Collaboration or cooperation? What works best for what and when?
We often mistake being cooperative for being collaborative. What is the difference between collaboration and cooperation? And when should you collaborate and when should you cooperate?
Collaboration works best when the potential collaborators come together to shape, mould and affect the way to achieve a desired outcome because they have determined that a better outcome would be achieved by working collaboratively.
But it doesn't make sense to seek to be collaborative all of the time to achieve every desired outcome. When you don't need to collaborate but you do need work with others to achieve a particular purpose, then effective cooperation is the way to go.
What is cooperation then?
When two or more people support one another's goals through the sharing of information or resources, they are cooperating.
Cooperation is a mutually beneficial relationship resulting from individual – not collective – effort. If the goal is a shared one, they are also coordinating their efforts.
Teams or networks will have a common purpose and different individuals or subgroups will have different tasks or goals that will contribute to that purpose. Teams need to have a leader and networks need to be coordinated.
Cooperation, coordination and good communication are three key ingredients of good teamwork. Cooperation can sometimes 'stick' through more reactive behaviours and fewer engaged ones.
To 'unstick', good cooperators are ready cooperators. They don't need to wait to be told or asked to share information or resources. They are aware of the needs of others, they refer to plans, they anticipate, and they ask.
So, what about collaboration?
Collaboration is a process where a diverse group of people work collectively on an equal footing to create a new solution to an issue to achieve a shared outcome.
Collaborators may or may not be part of the same team, organisation, school or network – it's all about what's best for the outcome you're trying to achieve.
Collaboration can be challenging because each collaborator must let go of control, allow themselves to be challenged and influenced, and is responsible for resolving differences with each other. There is no leader in a collaborative relationship. And to be successful it needs trust, mutual respect, empathy, will, and the utmost belief in the shared outcome.
When should I cooperate and when should I collaborate?
Two people cooperate because it is mutually beneficial to do so. But you don't have to be working towards the same goal. If you do have a shared goal, in some instances you should cooperate and in others you should collaborate.
Collaboration is worth pursuing with a diverse group of people where the issue you want to resolve will benefit from different perspectives and the desired outcome of the collaboration is shared by the group. It's about finding new ways to solve problems collectively.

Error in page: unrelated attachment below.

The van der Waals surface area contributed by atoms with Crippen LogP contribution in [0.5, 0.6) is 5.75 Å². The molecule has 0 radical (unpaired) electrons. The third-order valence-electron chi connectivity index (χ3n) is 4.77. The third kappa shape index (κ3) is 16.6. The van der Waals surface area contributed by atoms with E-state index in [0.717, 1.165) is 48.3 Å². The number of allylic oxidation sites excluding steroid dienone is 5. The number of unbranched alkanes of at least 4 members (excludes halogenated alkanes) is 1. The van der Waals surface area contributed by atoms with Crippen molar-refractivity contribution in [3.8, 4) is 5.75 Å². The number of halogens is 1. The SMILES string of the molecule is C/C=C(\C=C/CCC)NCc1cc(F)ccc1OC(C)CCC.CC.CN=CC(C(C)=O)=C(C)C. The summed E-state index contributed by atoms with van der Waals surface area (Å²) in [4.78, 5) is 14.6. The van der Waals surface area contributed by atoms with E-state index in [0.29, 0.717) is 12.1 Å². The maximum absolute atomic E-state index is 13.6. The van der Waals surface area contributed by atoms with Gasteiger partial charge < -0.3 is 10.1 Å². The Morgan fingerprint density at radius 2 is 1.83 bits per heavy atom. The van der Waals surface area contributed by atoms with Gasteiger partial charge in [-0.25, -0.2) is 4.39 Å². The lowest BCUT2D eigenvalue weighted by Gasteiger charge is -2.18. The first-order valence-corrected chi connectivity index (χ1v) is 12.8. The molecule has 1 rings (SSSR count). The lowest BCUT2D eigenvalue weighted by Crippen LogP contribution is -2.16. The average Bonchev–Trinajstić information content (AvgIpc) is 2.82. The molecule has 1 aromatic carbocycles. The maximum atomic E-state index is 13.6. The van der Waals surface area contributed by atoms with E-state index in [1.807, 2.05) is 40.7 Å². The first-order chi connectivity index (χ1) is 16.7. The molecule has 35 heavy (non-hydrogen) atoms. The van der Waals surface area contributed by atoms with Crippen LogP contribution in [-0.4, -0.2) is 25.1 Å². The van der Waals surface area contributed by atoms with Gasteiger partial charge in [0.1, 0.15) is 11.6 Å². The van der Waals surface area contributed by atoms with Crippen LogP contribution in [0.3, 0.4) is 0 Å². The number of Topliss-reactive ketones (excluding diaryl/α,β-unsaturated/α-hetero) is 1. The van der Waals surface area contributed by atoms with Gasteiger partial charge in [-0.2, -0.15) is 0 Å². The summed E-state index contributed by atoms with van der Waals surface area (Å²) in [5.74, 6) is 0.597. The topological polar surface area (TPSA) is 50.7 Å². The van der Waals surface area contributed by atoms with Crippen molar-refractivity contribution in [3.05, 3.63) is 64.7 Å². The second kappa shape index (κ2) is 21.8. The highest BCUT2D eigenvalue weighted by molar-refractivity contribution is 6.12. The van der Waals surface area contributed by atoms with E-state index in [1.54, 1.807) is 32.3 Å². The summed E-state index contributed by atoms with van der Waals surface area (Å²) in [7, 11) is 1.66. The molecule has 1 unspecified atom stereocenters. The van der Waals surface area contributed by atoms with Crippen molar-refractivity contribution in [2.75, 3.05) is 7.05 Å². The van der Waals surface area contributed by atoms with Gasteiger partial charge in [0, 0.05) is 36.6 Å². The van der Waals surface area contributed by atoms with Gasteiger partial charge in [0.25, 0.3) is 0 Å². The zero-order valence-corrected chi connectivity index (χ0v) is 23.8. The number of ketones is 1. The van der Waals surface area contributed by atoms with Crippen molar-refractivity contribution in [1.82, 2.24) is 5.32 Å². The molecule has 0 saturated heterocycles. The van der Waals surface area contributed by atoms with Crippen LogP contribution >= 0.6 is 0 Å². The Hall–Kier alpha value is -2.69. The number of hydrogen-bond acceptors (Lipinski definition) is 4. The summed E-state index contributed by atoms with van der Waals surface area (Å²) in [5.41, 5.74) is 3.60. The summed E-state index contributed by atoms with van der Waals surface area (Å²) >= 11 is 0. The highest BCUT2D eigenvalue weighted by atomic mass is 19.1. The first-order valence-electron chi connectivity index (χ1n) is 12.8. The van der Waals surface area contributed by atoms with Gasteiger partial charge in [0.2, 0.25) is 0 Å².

Cooperation is the way forward where the issue is less complex or fewer perspectives are needed, there are existing solutions that are fit for purpose, or it is not imperative to find a new solution in a collective way.
Can I sometimes cooperate and sometimes collaborate?
Absolutely. As well as choosing how to best achieve what kind of outcome, you can transition from cooperation to collaboration and vice versa.
It depends on where you're at in a given process, how experienced the group is at a given time, and what kind of buy-in you have to a particular way of working.
Let's start with where you're at. If an outcome is best achieved collaboratively, then often a crucial time to work collaboratively is at the outset when you're exploring issues and possible solutions. Workshopping issues and ideas in a collaborative way – particularly if facilitated – is becoming a more accepted method of practice and so it is often easier to get buy-in at this stage.
A common pitfall beyond this point is to try and pursue all subsequent tasks or outputs in a collaborative way with the whole group. This is fine where the desired outcome is relatively tightly defined, and the group size and timescales are manageable. But for more complex issues, specific aspects that would benefit from being achieved collaboratively by a subset of the group can be identified. In this scenario, you are cooperating throughout a process and collaborating when it's appropriate to do so.
Where you want to collaborate with people who are less experienced at working in a collaborative way, a good starting point is to establish effective cooperation and ensure you have the resources and support to facilitate collaborative practice.
The next blog stays with the theme of often confused terms – this time collaboration and another 'buzzword': co-production.